Generally, an individual (or couple in a joint trust) will make a Revocable Living Trust as a substitute for his or her Will. In the typical probate avoidance revocable trust, the Maker of the trust (sometimes called “Grantor” or “Settlor”) will usually be the beneficiary and the Trustee. As the name implies, the beneficiary gets the benefit of the assets placed into the trust. The Trustee is in charge of the trust. The biggest benefit is the Successor Trustee(s) named in the Trust document will be able to efficiently assume control of everything in the Trust and has a fiduciary obligation to honor the trust terms. The Trust will have a name and become the title holder over the Maker’s assets. For a trust to be valid, it must have a Maker, beneficiary and trustee. The other essential element is the trust must have something in it – i.e. it must be “funded” by taking some asset. This is called the “corpus” of the trust.

I hope I have not lost you yet! In summary, a person makes a trust, benefits from it, and is in charge of it while alive. They put their own “stuff” into the trust, such as a house, checking/savings accounts and other personal property. The Trust has a name, such as “My Will Substitute Trust”, and there is proper evidence of transferring the assets into the trust. The house went in by deed transfer and the checking and savings were modified when the Certificate of Trust was shown to the banker at ABC Bank and the request was made to put the accounts into the trust. After that, you live life like a normal person.

Because I am placing my own assets into the trust (this is called a “grantor’s trust”), according to IRS regulations and rules, the assets have not left my control so it is as if I still have them. The IRS will not treat this any different order proscar than if I never made the trust to begin with. Why? Because, like I said, I have control and can revoke the trust entirely. So, while I have a stack of paper that creates the trust, and I have evidence that my assets are in the trust, the IRS will not treat this as independent from me. An individual with a Revocable Living Trust as a Will Substitute is going to file their normal 1040 and other tax documents.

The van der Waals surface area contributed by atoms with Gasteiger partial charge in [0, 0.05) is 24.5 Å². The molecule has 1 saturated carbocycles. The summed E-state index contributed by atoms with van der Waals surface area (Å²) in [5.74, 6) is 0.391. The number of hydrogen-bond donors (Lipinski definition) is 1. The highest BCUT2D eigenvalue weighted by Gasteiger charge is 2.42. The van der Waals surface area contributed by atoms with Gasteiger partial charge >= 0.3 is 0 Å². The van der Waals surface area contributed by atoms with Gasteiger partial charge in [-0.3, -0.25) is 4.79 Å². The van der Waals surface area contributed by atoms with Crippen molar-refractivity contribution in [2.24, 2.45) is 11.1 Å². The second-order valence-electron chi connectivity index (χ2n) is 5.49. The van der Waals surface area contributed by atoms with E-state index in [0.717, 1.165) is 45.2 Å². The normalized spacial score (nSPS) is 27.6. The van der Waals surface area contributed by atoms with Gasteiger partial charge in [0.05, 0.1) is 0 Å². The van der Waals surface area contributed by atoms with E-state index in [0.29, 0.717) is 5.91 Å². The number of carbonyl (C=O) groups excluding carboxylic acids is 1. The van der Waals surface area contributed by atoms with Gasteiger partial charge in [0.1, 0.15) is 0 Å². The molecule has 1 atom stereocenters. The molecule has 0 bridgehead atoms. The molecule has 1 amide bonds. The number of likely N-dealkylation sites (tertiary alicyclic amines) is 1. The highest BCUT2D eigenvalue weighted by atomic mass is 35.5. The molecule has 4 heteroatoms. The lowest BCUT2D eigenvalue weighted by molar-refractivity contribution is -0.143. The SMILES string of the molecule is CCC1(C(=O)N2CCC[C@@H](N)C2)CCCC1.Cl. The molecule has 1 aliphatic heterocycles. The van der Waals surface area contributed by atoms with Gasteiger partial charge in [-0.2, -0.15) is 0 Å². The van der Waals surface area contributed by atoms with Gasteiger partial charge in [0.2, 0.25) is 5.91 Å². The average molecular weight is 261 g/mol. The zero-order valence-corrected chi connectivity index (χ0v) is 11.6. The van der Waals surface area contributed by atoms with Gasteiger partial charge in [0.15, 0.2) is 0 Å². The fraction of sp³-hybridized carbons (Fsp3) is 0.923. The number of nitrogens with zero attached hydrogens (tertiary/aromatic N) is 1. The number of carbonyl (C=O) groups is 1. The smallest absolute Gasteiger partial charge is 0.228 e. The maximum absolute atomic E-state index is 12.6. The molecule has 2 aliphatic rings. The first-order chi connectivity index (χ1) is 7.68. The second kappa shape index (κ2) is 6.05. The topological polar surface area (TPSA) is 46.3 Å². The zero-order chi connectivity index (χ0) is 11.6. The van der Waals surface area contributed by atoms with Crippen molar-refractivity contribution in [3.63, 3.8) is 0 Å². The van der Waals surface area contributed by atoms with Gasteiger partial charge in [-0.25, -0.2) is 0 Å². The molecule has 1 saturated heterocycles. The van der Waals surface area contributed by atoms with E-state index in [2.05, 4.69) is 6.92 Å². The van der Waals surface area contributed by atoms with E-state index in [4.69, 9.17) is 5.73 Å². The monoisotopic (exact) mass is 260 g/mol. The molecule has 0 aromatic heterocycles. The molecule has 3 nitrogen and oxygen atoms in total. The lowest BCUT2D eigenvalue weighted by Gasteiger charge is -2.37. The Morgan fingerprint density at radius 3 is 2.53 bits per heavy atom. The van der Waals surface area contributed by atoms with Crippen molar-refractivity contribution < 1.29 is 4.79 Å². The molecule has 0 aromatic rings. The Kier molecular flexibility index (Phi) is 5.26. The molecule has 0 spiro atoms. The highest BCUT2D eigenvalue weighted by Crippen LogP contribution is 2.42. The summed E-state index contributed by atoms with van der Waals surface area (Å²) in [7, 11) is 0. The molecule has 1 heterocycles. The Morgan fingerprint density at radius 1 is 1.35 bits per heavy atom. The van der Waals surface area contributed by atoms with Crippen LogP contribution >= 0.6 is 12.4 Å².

What are the benefits of having a Revocable Living Trust as a Will Substitute?

Avoid Having a Judge Decide

The key benefit is that it will avoid probate over assets that are held in that trust. Nevada may be remarkably efficient in getting an estate through probate, but a Revocable Living Trust could make it so that family members can automatically assume control. The Successor Trustee(s) shows a banker the Certificate of Trust and viola! – magic happens and that trusted individual can start handling the estate. With real property, a notice is filed with the county recorder’s office. Does that sound better than going to a lawyer (and who wants to go to a lawyer – let’s be honest) to find out what Probate is, how long it will take, and likely pay more fees to get through the process? Yes – I thought you might agree.

Avoid an Adult Guardianship

If someone has a properly drafted trust, it can prevent guardianship (or conservatorship in other states). I have seen this first-hand and the notice provisions (called “citation” in the guardianship context) of an adult guardianship, mandatory hearings, together with all the documents that go to the court can be cumbersome. If an accounting is required, it is even more cumbersome; and by that I mean expensive because it takes a lot of legal time and effort. All of that can be avoided with a trust and other related powers of attorney!